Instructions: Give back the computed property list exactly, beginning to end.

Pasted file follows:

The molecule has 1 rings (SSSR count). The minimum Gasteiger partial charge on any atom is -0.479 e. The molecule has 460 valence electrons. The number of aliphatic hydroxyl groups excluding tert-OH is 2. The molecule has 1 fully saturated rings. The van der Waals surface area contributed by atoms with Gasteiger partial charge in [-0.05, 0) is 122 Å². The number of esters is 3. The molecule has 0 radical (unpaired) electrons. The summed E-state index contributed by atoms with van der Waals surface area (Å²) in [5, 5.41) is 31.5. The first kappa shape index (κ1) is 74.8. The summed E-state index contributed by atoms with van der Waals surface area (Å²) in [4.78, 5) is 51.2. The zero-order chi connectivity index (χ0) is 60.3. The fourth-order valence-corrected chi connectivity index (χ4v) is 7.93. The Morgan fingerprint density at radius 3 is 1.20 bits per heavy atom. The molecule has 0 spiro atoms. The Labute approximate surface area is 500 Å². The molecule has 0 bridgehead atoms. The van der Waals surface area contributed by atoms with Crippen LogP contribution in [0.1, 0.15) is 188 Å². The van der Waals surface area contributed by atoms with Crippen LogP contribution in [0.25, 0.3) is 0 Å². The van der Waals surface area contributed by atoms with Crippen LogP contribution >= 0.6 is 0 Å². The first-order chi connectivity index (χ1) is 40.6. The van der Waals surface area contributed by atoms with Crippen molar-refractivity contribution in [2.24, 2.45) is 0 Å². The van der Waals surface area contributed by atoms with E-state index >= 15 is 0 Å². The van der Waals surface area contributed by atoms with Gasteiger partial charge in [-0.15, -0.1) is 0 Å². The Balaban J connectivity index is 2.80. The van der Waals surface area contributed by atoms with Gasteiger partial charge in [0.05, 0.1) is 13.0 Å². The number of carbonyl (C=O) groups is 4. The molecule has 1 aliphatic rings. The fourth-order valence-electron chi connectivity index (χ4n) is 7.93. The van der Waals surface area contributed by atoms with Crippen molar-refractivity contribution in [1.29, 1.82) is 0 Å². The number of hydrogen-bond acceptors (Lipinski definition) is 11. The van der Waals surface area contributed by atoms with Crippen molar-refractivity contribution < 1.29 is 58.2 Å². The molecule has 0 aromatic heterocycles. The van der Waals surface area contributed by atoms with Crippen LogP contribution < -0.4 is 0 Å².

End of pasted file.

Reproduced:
The molecule has 1 rings (SSSR count). The minimum Gasteiger partial charge on any atom is -0.479 e. The molecule has 460 valence electrons. The number of aliphatic hydroxyl groups excluding tert-OH is 2. The molecule has 1 fully saturated rings. The van der Waals surface area contributed by atoms with Gasteiger partial charge in [-0.05, 0) is 122 Å². The number of esters is 3. The molecule has 0 radical (unpaired) electrons. The summed E-state index contributed by atoms with van der Waals surface area (Å²) in [5, 5.41) is 31.5. The first kappa shape index (κ1) is 74.8. The summed E-state index contributed by atoms with van der Waals surface area (Å²) in [4.78, 5) is 51.2. The zero-order chi connectivity index (χ0) is 60.3. The fourth-order valence-corrected chi connectivity index (χ4v) is 7.93. The Morgan fingerprint density at radius 3 is 1.20 bits per heavy atom. The molecule has 0 spiro atoms. The Labute approximate surface area is 500 Å². The molecule has 0 bridgehead atoms. The van der Waals surface area contributed by atoms with Crippen LogP contribution in [0.1, 0.15) is 188 Å². The van der Waals surface area contributed by atoms with Crippen LogP contribution in [0.25, 0.3) is 0 Å². The van der Waals surface area contributed by atoms with Crippen LogP contribution >= 0.6 is 0 Å². The first-order chi connectivity index (χ1) is 40.6. The van der Waals surface area contributed by atoms with Crippen molar-refractivity contribution in [2.24, 2.45) is 0 Å². The van der Waals surface area contributed by atoms with E-state index >= 15 is 0 Å². The van der Waals surface area contributed by atoms with Gasteiger partial charge in [-0.15, -0.1) is 0 Å². The Balaban J connectivity index is 2.80. The van der Waals surface area contributed by atoms with Gasteiger partial charge in [0.05, 0.1) is 13.0 Å². The number of carbonyl (C=O) groups is 4. The molecule has 1 aliphatic rings. The fourth-order valence-electron chi connectivity index (χ4n) is 7.93. The van der Waals surface area contributed by atoms with Crippen molar-refractivity contribution in [1.29, 1.82) is 0 Å². The number of hydrogen-bond acceptors (Lipinski definition) is 11. The van der Waals surface area contributed by atoms with Crippen molar-refractivity contribution < 1.29 is 58.2 Å². The molecule has 0 aromatic heterocycles. The van der Waals surface area contributed by atoms with Crippen LogP contribution < -0.4 is 0 Å².